DGA viewpoint: Healthcare and data │Universal Declaration of Human Rights

HEALTHCARE is well-worth a focus when discussing data generally as many of the issues that sector faces apply equally throughout the economy.

According to CISRO’s recently released Future of Health report ‘Behavioural change is needed by all healthcare stakeholders to ensure the growing volume of personal health data is securely shared, collated, analysed, interpreted, and paired with action for improved health and wellbeing’.

Unlocking the value of digitised data in the health sector will involve tackling issues that are present in many Australian sectors and so could involve collaborations for efficient solution development.’ Some of these issues include ‘community levels of digital skills and literacy, trust in data sharing, and effective cybersecurity measures’.

As in other sectors, the Report notes a key challenge being ‘trust in data sharing, digital and health literacy, data ownership, system interoperability, and Australia’s current digital infrastructure’.

Research suggest that 61% of customers would stop using a business product or service if a cyber-attack resulted in a known security breach. View more. As a successfully deployed cyber-attack on one organisation has a high chance of being successful for multiple organisations, there is benefit in sharing threat information and working with industry peers and government to understand the most appropriate methods to mitigate threats.

This approach is already utilised in the global financial services and banking sectors through communities such as the Financial Services Information Sharing and Analysis Center.

Breaches of personal data in any sector can quickly sour consumers’ trust in other sectors – and, similarly, within sectors, breaches in one organisation can adversely impact that entire sector.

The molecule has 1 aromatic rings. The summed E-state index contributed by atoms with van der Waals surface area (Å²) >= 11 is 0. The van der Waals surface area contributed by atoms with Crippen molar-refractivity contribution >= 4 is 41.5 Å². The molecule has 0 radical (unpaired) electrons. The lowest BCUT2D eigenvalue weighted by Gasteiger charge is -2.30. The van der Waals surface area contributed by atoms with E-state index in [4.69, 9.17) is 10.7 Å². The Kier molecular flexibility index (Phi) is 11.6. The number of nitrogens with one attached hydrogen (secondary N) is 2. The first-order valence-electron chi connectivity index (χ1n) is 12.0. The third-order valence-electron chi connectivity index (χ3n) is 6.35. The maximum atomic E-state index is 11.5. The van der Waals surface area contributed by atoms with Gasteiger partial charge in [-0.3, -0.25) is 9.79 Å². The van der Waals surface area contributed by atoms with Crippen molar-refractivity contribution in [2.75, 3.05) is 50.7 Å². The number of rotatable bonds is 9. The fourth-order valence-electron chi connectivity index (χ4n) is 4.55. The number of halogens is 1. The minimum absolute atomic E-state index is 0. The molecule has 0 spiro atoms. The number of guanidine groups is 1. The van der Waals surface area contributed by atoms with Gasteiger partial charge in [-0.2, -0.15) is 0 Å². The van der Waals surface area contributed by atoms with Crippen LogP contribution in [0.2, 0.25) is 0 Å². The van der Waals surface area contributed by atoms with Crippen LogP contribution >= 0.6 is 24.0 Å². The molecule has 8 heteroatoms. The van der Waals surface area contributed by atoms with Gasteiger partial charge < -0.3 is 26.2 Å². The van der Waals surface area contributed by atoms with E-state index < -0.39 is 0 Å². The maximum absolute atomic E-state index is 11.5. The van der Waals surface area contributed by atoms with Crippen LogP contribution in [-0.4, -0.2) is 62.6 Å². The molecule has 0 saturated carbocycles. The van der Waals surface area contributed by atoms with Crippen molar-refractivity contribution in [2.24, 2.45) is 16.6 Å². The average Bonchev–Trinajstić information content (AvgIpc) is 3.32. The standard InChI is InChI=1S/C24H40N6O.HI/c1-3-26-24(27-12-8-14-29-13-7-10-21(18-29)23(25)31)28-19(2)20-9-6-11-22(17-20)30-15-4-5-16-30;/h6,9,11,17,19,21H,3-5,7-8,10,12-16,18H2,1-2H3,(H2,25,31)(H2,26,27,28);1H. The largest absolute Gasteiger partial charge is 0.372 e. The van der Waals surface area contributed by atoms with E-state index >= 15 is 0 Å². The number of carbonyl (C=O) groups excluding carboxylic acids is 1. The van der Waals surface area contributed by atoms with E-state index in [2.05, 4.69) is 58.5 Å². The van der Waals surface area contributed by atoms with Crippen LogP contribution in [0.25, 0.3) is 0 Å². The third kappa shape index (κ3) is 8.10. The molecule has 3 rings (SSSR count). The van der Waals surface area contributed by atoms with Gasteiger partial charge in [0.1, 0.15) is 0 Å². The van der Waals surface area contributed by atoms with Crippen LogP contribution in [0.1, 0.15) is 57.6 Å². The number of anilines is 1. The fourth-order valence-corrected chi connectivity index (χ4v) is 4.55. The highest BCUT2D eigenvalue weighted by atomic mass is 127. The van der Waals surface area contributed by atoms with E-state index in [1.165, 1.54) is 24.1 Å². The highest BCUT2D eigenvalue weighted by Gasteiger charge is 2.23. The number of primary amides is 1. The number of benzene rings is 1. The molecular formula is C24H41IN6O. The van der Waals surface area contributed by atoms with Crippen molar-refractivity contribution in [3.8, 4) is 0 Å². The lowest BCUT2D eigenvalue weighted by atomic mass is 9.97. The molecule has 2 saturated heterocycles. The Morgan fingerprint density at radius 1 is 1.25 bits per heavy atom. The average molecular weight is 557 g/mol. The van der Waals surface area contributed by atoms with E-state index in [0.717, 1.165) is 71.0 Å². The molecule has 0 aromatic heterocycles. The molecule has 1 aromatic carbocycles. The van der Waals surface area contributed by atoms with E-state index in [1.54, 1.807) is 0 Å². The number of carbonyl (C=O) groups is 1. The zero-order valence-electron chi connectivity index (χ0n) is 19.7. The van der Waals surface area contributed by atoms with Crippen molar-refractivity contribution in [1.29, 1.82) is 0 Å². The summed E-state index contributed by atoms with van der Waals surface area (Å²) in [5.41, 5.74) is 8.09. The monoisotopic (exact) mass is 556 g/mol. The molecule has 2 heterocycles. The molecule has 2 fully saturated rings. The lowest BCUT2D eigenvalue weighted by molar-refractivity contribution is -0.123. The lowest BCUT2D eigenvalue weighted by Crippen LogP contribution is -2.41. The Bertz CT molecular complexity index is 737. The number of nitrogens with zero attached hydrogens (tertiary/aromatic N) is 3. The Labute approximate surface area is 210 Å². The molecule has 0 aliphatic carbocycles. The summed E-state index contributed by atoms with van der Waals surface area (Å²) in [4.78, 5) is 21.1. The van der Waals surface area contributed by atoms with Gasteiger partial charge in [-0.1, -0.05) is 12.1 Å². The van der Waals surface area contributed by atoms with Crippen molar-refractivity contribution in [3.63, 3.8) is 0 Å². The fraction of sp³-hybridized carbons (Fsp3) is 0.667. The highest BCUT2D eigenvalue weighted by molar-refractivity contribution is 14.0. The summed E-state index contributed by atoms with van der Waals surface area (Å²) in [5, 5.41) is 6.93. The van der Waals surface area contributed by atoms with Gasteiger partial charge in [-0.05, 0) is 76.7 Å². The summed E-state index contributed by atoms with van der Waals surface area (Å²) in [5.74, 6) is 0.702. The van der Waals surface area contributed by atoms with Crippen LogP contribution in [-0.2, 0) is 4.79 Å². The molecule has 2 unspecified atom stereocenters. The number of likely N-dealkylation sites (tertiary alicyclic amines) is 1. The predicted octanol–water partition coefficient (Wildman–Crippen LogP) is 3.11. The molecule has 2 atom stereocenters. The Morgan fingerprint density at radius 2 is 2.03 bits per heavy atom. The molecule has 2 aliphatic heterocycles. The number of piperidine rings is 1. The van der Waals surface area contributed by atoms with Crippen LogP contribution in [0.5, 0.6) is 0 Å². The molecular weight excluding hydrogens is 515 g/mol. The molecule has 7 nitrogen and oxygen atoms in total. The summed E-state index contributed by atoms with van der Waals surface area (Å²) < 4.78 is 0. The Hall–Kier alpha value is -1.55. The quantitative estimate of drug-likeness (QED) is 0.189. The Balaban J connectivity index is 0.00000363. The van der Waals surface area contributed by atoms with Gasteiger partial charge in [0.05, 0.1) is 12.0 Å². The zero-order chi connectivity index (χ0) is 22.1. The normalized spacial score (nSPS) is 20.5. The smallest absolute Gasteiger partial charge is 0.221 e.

Which means that collaboration on leading data practices is essential, as is a co-ordinated industry voice on appropriate regulation – whether it is mandated or self-regulatory; a function that Data Governance Australia performs for its members as an impartial not-for-profit industry association.

Which brings me to the Universal Declaration of Human Rights which turned 70 this month (10 December)!

Article 1 states: ‘All human beings are born free and equal in DIGNITY and rights. They are endowed with reason and conscience and should act towards one another in a spirit of brotherhood.’

And Article 12 states:  ‘No one shall be subjected to arbitrary interference with his PRIVACY, family, home or correspondence, nor to attacks upon his honour and reputation. Everyone has the right to the protection of the law against such interference or attacks.’

I capped the words dignity and privacy.  In 1948, I’m sure no thought was given to the possible interference with one’s dignity and privacy that a digital world could deliver with one’s data being so easily collected, stored, managed and used for so many purposes…

‘Consider that when the Universal Declaration of Human Rights was adopted in 1948, there were around 10 million telephone lines in the world whereas today there are more than 8.3 billion mobile connections (including “machine to machine” connections) and almost 5.1 billion unique mobile users.

The emerging Internet of Things is expected to connect around 30 billion objects by 2020, while research group IDC estimates that the world creates 16 zettabytes (that’s 16 trillion gigabytes) of data a year today, and will increase ten-fold by 2025.

By any measure, the nature, scale, and complexity of the challenges companies face to respect the human right to privacy is growing substantially. They are also impacting all industries—there is not a single company in the world today untouched by the privacy challenge.’ See more

Later agreements re-enforced these rights, such as the International Covenant on Civil and Political Rights entered into force on 23 March 1976, in which Article 17 states:

  1. No one shall be subjected to arbitrary or unlawful interference with his privacy, family, home or correspondence, nor to unlawful attacks on his honour and reputation.
  2. Everyone has the right to the protection of the law against such interference or attacks.